Understanding management accounting practices: A personal journey

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This paper reviews the changes which have taken place in management accounting research over the last 35 years. It traces the author's personal journey as a management accounting researcher and emphasises the shift which has taken place in what it means to understand management accounting practices. It argues that to make sense of diversity in management accounting practices we need to understand the complex mish-mash of inter-related influences which shape practices in individual organisations. It outlines the contribution which institutional theories can make to understanding this mish-mash of complexity. In particular, it reviews the achievements of the Burns and Scapens framework (2000) for studying management accounting change and describes some of its limitations and extensions; viz., the interplay of internal and external institutions; the importance of trust in accountants; the impact of circuits of power; and the need to study the role of agency in institutional change. It concludes that research in recent years has provided a much clearer understanding of the processes which shape management accounting practices; but the challenge for the future is to use this theoretically informed understanding to provide relevant and useful insights for management accounting practitioners. © 2005 Elsevier Ltd. All rights reserved.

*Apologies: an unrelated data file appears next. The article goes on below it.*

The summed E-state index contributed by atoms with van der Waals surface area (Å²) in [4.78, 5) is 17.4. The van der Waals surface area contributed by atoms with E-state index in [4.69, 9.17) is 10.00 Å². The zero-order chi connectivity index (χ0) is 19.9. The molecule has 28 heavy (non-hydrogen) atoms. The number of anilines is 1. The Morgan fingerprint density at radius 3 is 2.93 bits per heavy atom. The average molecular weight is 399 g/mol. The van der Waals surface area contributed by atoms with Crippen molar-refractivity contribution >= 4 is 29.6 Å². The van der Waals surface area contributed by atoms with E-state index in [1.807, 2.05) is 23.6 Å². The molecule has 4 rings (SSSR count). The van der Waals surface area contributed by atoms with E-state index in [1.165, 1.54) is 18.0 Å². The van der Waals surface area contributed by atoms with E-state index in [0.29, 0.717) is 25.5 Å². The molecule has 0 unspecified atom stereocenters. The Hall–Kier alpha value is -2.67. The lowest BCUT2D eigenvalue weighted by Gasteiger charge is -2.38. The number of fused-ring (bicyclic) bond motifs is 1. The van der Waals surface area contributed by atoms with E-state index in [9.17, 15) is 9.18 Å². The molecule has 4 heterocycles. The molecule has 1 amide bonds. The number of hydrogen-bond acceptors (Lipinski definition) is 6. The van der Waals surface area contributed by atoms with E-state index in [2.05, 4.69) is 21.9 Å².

Original languageEnglish
Pages (from-to)1-30
Number of pages29
JournalBritish Accounting Review
Issue number1
Publication statusPublished - Mar 2006


  • Change
  • Institutional theory
  • Management accounting
  • Practices
  • Rules and routines


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